“The government seeks to vindicate the defining constitutional ideal of equal treatment under the law,” Attorney General Eric Holder said. “Throughout history, we have seen the unjust consequences of decisions and policies rooted in discrimination.”
The brief marks the first time the administration has weighed in on the constitutionality of any state ban on gay marriage. Although it was aimed at the voter initiative passed in California in 2008, it put the administration squarely against other such prohibitions. It urged the court to subject the state’s ban to a difficult legal standard that no state prohibition is likely to meet.
In particular, the brief implicated the other states that, like California, allow domestic partnerships or civil unions: Delaware, Hawaii, Illinois, Nevada, New Jersey, Oregon and Rhode Island.
“The designation of marriage ... confers a special validation of the relationship between two individuals and conveys a message to society that domestic partnerships or civil unions cannot match,” the Obama administration’s brief states.
“Proposition 8’s denial of marriage to same-sex couples, particularly where California at the same time grants same-sex partners all the substantive rights of marriage, violates equal protection.”
Theodore Boutrous, a partner in the law firm Gibson Dunn, which is representing the two same-sex couples who filed the case initially, said the administration’s arguments represent “a clear path to marriage equality across the United States.”
The court filing completes President Obama’s self-described evolution on gay marriage and puts his administration squarely on the side of gay rights groups and the nine states where same-sex marriage is legal.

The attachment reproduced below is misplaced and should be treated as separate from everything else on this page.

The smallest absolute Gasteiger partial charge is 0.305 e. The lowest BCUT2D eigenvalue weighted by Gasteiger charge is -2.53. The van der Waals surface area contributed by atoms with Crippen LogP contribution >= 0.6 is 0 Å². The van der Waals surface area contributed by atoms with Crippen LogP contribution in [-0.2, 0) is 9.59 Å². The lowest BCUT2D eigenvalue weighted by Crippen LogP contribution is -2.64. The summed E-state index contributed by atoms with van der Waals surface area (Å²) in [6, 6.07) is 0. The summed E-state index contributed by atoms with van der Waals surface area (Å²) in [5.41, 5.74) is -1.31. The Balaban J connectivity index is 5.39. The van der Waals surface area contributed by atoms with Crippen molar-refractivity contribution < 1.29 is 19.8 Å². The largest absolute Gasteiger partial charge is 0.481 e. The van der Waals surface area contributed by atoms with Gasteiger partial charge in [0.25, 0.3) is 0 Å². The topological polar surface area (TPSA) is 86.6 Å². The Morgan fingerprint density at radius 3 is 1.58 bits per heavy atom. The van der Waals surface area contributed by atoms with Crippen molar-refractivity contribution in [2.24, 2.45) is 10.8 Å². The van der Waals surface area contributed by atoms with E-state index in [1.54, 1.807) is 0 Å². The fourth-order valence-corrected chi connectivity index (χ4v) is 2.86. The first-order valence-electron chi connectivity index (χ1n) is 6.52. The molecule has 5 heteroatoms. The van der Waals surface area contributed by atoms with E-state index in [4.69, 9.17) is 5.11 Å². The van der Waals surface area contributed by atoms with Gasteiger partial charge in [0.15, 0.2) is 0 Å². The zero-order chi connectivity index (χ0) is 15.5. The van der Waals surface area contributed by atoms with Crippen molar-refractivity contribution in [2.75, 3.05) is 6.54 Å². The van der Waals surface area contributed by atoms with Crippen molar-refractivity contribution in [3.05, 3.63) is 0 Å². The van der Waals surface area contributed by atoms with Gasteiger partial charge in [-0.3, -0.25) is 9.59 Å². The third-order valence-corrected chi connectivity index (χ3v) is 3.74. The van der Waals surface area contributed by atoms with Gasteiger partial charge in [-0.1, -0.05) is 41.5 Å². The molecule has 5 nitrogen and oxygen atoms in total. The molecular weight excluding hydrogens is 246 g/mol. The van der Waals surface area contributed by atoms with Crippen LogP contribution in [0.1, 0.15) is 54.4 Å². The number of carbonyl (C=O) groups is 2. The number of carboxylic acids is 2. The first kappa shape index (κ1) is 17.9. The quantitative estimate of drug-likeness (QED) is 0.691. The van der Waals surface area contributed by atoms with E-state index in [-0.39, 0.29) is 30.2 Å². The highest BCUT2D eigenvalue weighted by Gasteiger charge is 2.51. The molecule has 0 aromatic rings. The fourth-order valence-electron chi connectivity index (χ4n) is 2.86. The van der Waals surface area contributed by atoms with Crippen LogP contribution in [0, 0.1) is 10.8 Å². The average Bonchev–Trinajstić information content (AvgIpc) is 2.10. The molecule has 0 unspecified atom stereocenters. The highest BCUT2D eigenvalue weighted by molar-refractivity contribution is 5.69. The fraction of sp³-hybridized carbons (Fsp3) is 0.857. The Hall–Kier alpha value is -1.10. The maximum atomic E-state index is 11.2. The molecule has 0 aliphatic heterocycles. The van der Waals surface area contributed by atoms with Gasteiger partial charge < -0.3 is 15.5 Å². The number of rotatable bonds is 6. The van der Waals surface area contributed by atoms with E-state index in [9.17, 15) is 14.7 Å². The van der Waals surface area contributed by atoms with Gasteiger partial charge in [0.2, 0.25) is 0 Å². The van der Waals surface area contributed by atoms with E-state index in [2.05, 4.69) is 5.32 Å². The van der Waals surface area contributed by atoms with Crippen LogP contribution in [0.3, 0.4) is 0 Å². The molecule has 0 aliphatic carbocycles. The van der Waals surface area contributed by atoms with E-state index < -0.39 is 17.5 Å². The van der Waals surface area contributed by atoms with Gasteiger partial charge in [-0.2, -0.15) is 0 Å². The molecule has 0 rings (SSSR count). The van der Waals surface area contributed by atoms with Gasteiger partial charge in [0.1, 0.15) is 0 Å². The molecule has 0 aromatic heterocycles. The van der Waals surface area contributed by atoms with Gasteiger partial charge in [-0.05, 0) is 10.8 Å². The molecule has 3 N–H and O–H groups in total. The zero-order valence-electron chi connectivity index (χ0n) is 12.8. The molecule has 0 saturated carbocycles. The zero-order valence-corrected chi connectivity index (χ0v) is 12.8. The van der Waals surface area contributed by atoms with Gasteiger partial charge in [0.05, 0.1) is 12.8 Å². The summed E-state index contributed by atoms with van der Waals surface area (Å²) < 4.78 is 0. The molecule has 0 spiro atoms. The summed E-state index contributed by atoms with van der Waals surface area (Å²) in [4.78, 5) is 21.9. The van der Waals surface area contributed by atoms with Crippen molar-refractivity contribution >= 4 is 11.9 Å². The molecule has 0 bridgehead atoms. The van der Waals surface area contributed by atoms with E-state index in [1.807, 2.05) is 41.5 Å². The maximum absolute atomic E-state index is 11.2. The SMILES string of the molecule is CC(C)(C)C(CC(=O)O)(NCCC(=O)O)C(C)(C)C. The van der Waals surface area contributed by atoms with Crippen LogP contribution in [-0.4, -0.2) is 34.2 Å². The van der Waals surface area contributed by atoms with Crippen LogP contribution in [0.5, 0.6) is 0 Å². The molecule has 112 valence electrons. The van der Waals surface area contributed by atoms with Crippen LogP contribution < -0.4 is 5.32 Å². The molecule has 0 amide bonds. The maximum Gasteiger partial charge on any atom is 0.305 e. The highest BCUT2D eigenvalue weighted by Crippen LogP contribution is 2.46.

The president opposed California’s ban, Proposition 8, during his 2008 campaign but refused to endorse gay marriage. He made that endorsement during last year’s campaign but said the issue should be decided by the states.
“President Obama and the solicitor general have taken another historic step forward, consistent with the great civil rights battles of our nation’s history,” said Human Rights Campaign President Chad Griffin, co-founder of the American Foundation for Equal Rights, which brought the challenge to Proposition 8.
Conservative groups criticized the decision to weigh in against the gay marriage ban, particularly since Obama once said it should be left to the states. Tony Perkins, president of the Family Research Council, said the president was “putting allegiance to extreme liberal social policies ahead of constitutional principle.”
The high court has reserved two days in late March to consider the California ban on gay marriage and the Defense of Marriage Act, which denies federal benefits to legally married same-sex couples. Both have been declared unconstitutional by lower courts, decisions which are being challenged by gay-marriage opponents.